Though we believe in the path that the Brussels Programme of Action has paved, we fear that it is being undermined by such phenomena as the global economic crisis and climate change, as well as by a lack of commitment and implementation by the international community. It is hoped that we can continue to address these issues as we move closer to the 4th UN Conference to be convened in Turkey in 2011. In this regard, my delegation extends gratitude to the generous offer to the government of Turkey. We are confident that the fourth United Nations conference on the least development countries will play a crucial role in restoring the momentum of development to the poorest people, will undertake a comprehensive review of the implementation of international support measures, and chalk out a road map for further actions to advance the development needs and concerns of LDCs.

Mr. Chairman,

We appreciate the recognition in the Secretary General’s report regarding the unique and difficult position that many landlocked developing countries are currently in. Yet, we also recognize that our geographic characteristics are not going to change, and we must make the best use of what we have. For instance, Afghanistan now has an exceptional opportunity to realize its potential as a “land bridge” country between Central Asia, South Asia, and the West Asian regions. We are aware of our responsibilities to work with our neighbors towards policies and institutional mechanisms to translate this potential into concrete regional projects. But, we would like to encourage others in the international community to work with us with similar pace and spirit.

While Afghanistan is amongst the LDCs and LLDCs, it also in a post conflict situation that lends too many additional problems. Being is such a situation, we urge the UN system, international organizations, and the international community to assist Afghanistan in the area of financial and technical support, capacity building, and development assistance and building infrastructure in order to achieve the goals of the Brussels Programme of Action, Almaty Programme of Action and the Millinium Development Goals within their time frame.

I thank you for your attention.

President Karzai Announces Run-Off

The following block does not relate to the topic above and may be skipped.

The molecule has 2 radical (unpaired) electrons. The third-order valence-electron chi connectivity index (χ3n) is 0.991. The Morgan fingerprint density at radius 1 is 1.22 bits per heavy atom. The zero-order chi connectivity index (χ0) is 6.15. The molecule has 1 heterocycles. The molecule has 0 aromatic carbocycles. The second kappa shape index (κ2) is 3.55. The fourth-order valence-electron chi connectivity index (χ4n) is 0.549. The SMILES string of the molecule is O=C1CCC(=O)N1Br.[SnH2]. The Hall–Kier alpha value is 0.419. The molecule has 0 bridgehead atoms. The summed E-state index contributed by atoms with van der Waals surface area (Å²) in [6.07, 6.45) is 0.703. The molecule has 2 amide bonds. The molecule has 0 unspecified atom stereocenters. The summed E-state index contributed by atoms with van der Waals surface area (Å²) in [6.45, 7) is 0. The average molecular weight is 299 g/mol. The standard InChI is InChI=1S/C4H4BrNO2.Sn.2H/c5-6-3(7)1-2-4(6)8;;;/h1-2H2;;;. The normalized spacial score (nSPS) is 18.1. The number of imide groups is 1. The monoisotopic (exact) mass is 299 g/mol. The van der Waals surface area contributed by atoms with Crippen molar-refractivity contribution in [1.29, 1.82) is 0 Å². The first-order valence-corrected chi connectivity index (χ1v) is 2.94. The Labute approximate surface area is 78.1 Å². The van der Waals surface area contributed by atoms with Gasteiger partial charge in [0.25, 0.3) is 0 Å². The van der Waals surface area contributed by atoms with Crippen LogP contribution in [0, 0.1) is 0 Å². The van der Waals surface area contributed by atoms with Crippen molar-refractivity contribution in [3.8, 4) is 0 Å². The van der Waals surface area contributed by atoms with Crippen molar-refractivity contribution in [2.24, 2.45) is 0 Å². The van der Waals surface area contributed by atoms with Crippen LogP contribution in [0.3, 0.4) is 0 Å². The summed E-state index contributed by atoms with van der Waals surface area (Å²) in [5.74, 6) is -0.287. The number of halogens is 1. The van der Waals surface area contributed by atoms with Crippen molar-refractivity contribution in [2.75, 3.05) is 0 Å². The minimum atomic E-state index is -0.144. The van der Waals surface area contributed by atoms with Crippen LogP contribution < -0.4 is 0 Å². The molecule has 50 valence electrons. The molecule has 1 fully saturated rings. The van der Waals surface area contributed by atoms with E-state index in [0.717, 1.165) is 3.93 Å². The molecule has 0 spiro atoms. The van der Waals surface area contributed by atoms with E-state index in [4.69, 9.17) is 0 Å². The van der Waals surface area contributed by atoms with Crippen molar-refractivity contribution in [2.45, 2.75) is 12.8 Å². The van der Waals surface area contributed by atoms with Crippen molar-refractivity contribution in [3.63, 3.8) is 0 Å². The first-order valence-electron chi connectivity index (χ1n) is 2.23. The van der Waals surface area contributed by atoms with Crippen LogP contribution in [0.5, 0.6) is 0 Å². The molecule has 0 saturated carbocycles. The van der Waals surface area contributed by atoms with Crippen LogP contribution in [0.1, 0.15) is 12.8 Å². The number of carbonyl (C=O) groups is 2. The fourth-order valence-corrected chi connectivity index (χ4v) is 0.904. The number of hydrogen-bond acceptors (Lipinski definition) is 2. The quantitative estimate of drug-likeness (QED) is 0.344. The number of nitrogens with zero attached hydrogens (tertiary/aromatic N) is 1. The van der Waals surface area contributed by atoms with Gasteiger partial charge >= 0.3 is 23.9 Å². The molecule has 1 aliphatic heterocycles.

President Hamid Karzai of Afghanistan announced on Tuesday that he had agreed to conduct a runoff.  He made the statement at a press conference, flanked by Chair of the Senate Foreign Relations Committee John Kerry and Special Representative of the Secretary-General Kai Eide.

He said he accepted as legal the results announced by the Electoral Complaints Commission and the Independent Complaints Commission. Preliminary results had calculated President Karzai’s lead at 54%, but after an investigation into fraud by the ECC threw out almost a quarter of all ballots cast, that number was reduced to just below the over-50% necessary to declare an outright victory. According to the Constitution of Afghanistan, if in the first round of voting no candidate exceeds 50% of the vote, a second round will be held within two weeks.

His announcement was welcomed across the globe as a statesmanlike decision taken for the good of his country and in support of the laws and Constitution of Afghanistan. From the United States, President Obama praised the decision, calling it “an important step forward.” He said, “While this election could have remained unresolved to the detriment of the country, President Karzai’s constructive actions established an important precedent for Afghanistan’s new democracy.” In addition, Secretary of State Clinton and Senator John Kerry publicly supported the decision. Echoing his president’s sentiments, he said “A moment of great uncertainty has been transformed into a moment of great opportunity.” He thanked all of those Afghans who had risked their lives and, in some cases, lost their lives to vote and to protect those voting.

Secretary-General of the United Nations Ban Ki-moon commended President Karzai “for the leadership he displayed” and pledged the UN’s full support to the ongoing Afghan electoral process, saying the UN would do its best to ensure a fair, transparent second round for the elections. Special Representative of the SG Kai Eide commented on the decision also, particularly congratulating the Afghan institutions that have played such a crucial role in the process.

UK Prime Minister Gordon Brown also welcomed the decision, and congratulated the people of Afghanistan for showing such “patience and resilience” during the long elections process.

The run-off will be conducted on November 7th. The IEC has said it is ready to conduct the elections on that date and has all materials necessary.

In his statement, President Karzai praised the courage of Afghan voters, who had risked their lives in the millions during the first round, and “call[ed] upon this country to take this as an opportunity to move this country forward and participate in this new round of elections,” adding that he hoped the international community would assist in ensuring that security for the new round would be in place on time.